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Homework Help: Collision between two balls physics problem

  1. Oct 28, 2007 #1
    Two identical steel balls, each of mass 4.3 kg, are suspended from strings of length 30 cm so that they touch when in their equilibrium position. We pull one of the balls back until its string makes an angle θ = 65° with the vertical and let it go. It collides elastically with the other ball. How high will the other ball rise?

    img:http://i242.photobucket.com/albums/ff106/jtdla/prob01a-1.gif [Broken]

    I have a few ideas as to how to tackle this:

    To get the velocity one ball travels couldn't I do this:

    mgh+0=1/2mv^2+0 (for the ball on the left)

    Then could I put that velocity into a momentum equation.

    My second idea was wouldn't the ball that is just sitting there go up to the same height as the other one's initial height. I remember something being demonstrated with so little motor cars when we were talking about collisions.
    Last edited by a moderator: May 3, 2017
  2. jcsd
  3. Oct 28, 2007 #2


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    What you are describing is a simplified Newton's Cradle. Assuming, as in a ideal Newton's Cradle, that all of the first ball's momentum is transferred to the second, I would agree with you that the second ball should rise as high as the first.
  4. Oct 28, 2007 #3
    I got 17.32 cm, right on the first try!

    I have a next question that I'm sure I would solve in a similar way:

    In a pool game, the cue ball, which has an initial speed of 1.3 m/s, makes an elastic collision with the 8-ball, which is initially at rest. After the collision, the 8-ball moves at an angle θ = 35.1° with respect to the original direction of the cue ball, as shown in the figure. At what angle φ does the cue ball travel after the collision? Assume the pool table is frictionless and the masses of the cue ball and the 8-ball are equal.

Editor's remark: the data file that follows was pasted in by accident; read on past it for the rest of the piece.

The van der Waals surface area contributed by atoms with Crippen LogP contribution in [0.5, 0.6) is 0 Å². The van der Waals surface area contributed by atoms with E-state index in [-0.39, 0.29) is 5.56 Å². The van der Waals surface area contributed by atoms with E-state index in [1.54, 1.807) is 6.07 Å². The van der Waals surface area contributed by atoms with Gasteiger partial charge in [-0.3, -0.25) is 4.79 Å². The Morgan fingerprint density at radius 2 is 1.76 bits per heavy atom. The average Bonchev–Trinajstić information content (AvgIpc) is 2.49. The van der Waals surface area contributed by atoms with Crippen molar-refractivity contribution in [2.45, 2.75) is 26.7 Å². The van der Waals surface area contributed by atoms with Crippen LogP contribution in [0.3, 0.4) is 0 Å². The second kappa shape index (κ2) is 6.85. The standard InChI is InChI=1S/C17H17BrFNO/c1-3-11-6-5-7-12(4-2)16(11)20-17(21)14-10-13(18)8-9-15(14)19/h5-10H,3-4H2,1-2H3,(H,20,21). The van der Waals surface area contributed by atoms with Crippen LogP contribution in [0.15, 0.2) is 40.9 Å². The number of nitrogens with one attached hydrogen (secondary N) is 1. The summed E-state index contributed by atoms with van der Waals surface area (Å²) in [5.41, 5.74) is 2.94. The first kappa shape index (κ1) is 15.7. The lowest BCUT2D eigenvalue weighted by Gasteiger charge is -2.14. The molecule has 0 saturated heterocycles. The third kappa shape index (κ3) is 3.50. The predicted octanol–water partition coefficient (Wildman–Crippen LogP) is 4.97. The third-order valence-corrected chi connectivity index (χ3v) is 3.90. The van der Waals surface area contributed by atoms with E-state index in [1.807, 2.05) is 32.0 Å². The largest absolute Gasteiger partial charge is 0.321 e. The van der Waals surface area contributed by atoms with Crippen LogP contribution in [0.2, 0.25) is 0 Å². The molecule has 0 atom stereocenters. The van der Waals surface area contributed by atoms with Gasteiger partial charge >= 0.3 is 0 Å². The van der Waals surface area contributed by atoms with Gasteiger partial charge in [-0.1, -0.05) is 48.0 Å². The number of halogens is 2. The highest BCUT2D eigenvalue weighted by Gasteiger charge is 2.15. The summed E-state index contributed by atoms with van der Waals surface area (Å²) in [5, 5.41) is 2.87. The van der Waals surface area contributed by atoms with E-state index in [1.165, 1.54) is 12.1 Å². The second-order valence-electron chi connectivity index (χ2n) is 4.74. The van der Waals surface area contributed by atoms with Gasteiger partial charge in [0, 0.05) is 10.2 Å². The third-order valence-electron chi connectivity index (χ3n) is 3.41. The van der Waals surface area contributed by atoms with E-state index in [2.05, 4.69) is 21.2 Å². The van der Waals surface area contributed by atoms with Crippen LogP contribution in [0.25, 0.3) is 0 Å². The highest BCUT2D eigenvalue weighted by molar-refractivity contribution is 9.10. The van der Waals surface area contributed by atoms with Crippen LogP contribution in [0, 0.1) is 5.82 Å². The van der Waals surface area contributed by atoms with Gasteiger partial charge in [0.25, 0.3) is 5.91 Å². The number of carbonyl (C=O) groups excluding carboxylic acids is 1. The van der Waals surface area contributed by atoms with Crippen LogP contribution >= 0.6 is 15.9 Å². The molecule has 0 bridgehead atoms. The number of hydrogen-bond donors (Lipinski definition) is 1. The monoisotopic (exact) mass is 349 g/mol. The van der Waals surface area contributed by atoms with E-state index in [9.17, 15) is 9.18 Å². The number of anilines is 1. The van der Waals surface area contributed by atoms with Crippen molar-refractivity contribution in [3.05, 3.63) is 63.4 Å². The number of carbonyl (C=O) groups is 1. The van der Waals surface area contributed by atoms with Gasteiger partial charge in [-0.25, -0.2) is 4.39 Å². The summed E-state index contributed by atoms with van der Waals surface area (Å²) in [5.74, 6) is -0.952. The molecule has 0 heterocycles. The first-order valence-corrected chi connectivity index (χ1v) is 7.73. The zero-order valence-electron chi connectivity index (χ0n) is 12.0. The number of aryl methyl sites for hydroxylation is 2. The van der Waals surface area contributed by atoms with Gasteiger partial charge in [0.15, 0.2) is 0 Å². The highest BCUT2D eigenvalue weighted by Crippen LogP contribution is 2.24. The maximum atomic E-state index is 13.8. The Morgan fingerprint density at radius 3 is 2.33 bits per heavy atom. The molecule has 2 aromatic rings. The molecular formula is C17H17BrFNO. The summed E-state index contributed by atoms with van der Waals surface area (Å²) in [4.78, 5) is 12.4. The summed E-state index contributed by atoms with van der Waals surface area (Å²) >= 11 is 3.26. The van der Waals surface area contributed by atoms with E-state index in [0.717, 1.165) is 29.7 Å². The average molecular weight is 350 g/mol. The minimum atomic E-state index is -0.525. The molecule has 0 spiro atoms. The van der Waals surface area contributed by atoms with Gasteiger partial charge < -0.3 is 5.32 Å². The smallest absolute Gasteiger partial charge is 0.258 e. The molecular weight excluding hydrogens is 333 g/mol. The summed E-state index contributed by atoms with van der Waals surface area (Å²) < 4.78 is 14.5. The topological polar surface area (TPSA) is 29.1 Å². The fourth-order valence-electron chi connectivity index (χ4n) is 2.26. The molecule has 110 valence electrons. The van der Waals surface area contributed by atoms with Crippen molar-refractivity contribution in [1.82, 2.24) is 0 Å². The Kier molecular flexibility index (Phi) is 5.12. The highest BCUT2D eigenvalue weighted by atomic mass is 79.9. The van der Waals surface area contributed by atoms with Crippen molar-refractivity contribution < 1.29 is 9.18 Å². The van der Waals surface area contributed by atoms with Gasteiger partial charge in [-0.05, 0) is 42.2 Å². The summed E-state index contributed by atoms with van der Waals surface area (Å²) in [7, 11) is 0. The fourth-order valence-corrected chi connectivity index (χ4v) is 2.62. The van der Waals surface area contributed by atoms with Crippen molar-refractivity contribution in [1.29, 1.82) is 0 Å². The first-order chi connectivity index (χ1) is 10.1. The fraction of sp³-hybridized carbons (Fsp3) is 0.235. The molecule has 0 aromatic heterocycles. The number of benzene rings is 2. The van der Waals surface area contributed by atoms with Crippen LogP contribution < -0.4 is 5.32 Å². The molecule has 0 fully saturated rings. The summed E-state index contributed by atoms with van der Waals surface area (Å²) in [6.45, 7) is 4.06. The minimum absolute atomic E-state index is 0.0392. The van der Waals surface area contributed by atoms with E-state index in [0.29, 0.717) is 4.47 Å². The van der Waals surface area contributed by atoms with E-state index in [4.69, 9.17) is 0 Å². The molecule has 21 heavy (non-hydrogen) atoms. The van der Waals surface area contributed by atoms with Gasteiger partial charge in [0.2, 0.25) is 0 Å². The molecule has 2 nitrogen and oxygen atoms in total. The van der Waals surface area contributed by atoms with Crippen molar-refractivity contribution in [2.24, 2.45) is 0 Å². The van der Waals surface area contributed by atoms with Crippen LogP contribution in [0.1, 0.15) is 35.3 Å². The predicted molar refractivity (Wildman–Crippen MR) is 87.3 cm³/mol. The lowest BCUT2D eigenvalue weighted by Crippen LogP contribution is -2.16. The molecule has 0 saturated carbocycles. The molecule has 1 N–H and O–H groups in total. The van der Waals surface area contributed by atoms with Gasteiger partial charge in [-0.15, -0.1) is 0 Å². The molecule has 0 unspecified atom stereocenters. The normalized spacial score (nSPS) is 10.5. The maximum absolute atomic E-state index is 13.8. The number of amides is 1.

I'm sort of sure how to do this at all. It is currently the last problem that has stumped me.
  5. Oct 28, 2007 #4


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    Good Job! Yes, this problem is also a conservation of momentum problem.

    HINT: Remember that if momentum is conserved then the x and y components also have to be conserved. Tell me if you get stuck.
  6. Oct 28, 2007 #5
    I'm still stuck because I don't know how to interpret this in general equation form.
  7. Oct 28, 2007 #6
    well actually

    Momentum before= sin(theta)*1.3+sin(35.1)*1.3

    would that be about right?
  8. Oct 28, 2007 #7
    That doesn't look good to me.
    This is a question in which bodies move in a plane. (You cannot sum up whole motion of the two bodies in one direction.) So, we need two axes, say x and y. Let +ve x-axis be along the direction of the motion of initial cue-ball. And y-axis be in the plane of the table. Conserve momentum along each of the directions: x & y. Note that, initial momentum along x-axis was 1.3*M kg.m/s, where M is the mass of the cue ball; and that along y-axis, it was 0 kg.m/s!